On that day when the search party arrived at the 3rd defendant’s place, the 1st plaintiff had attended a meeting at Tele Boarder gate. It must be mentioned that when he returned from the funeral, he was informed by one police officer by the name of Moletsane that the latter had kept some sheep at his place, and that he had already taken them away. When the 1st plaintiff returned from the meeting he was in the company of Mr Safa Mokete when they saw a group of men gathered at the 3rd defendant’s place. He suggested to Mokete that they should go to them. When he asked Mokete as to the reason for those men’s presence there, the latter appeared to know. When they got to the 3rd defendant’s place, Mokete asked the 3rd defendant the question why those men were still there because they said they were leaving. This question made it clear that those men had been there previously that day. The 3rd defendant replied that “they had returned with the same mission; ask them they are outside”. It was at this point that Mokete informed the 1st plaintiff that he was suspected of having stolen the sheep. They went outside whereat the 1st plaintiff provided an explanation to the effect that he knew nothing about the sheep as he had attended the funeral in the Republic of South Africa, and that the sheep had been kept at his place by the police officer by the name of Moletsane. These men suggested that they together with the 1st plaintiff should go to Tele police station.
 The 3rd defendant wrote a note or referral letter to the police and tasked Mokete and the 2nd plaintiff to be in the company of these men as they went to the police station. All these men boarded the vehicles the search party had been travelling in. While on the way the chief’s messenger, Mokete, was chased away by these men. After Mokete was chased away, these men drove off with the plaintiffs. Instead of going to the nearest police station, Tele police station, they took a direction to Quthing town. The vehicles pulled up at the Bus stop at Mokanametsong where they disembarked leaving the plaintiffs in the car. When these men returned after some time, they were carrying sticks and ropes. They ordered the plaintiffs to disembark from the car. This time they were going to Quthing Police Station on foot. They took a footpath which meanders through the forest. It was while they were deep in the forest that the acts of assault and torture were perpetrated. The group was trying to force an admission from the plaintiffs that they stole the sheep. The plaintiffs were brutally assaulted and tortured in that forest. Before turning to consider whether the third defendant was negligent, I wish to record that when the plaintiffs were being led and during cross-examination it an impression was created that the 2nd plaintiff was the suspect as well, but then, when the 3rd defendant testified in her defence a contrary scenario was put forth. In fact, the 2nd plaintiff was one of the Chief’s messengers, and this is common cause.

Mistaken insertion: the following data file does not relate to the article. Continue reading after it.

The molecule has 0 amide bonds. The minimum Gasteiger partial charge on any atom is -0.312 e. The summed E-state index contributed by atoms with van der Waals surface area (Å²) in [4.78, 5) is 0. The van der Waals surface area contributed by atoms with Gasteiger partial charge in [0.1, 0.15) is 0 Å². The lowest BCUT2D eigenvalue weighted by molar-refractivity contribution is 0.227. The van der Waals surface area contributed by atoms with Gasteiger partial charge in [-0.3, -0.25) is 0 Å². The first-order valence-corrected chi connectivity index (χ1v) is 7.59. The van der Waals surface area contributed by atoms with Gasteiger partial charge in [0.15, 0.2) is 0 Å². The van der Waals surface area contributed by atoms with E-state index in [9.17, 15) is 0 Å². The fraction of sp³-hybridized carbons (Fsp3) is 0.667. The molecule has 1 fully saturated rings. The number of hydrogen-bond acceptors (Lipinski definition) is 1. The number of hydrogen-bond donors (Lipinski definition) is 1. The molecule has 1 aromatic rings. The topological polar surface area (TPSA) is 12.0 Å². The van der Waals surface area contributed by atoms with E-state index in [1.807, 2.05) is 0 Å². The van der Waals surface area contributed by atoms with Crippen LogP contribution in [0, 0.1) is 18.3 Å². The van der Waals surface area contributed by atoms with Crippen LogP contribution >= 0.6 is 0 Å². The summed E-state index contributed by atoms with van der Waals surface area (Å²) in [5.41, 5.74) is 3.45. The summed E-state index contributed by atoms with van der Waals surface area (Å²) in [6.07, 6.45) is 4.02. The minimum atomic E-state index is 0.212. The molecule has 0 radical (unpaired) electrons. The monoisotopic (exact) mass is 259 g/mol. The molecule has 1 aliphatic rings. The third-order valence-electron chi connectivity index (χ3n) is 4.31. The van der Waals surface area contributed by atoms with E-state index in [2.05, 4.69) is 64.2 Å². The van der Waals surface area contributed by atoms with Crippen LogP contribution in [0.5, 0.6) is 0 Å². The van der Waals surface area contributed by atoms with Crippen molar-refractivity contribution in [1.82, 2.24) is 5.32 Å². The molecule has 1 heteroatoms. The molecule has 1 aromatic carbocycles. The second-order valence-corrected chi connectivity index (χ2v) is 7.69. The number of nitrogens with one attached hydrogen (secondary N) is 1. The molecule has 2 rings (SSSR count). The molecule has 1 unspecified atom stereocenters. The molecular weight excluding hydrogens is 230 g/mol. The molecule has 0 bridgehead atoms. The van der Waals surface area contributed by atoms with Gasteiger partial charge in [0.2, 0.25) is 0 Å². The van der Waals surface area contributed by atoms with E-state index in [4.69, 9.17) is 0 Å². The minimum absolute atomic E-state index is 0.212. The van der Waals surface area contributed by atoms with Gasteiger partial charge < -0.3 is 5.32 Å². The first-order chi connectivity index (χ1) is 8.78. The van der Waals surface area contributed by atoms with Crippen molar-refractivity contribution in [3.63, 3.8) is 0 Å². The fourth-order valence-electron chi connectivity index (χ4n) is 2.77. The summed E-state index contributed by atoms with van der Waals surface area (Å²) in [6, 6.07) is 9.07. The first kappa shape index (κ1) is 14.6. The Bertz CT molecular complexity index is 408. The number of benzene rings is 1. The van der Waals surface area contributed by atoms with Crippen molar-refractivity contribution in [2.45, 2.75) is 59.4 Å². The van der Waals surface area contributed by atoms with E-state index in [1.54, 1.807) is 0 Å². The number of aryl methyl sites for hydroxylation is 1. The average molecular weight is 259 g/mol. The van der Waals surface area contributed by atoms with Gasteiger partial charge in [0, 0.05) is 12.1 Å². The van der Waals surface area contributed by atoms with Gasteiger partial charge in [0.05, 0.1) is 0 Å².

It is apposite at this point to recite the allegations against the 3rd defendant as they appear in the plaintiffs’ declaration (para. 4 thereof), where it is alleged that:
The defendants (respectively) were negligent in one or more of the following respects:
The Third Defendant: At Tele Ha- Khakhau, Quthing or or about 5 p.m.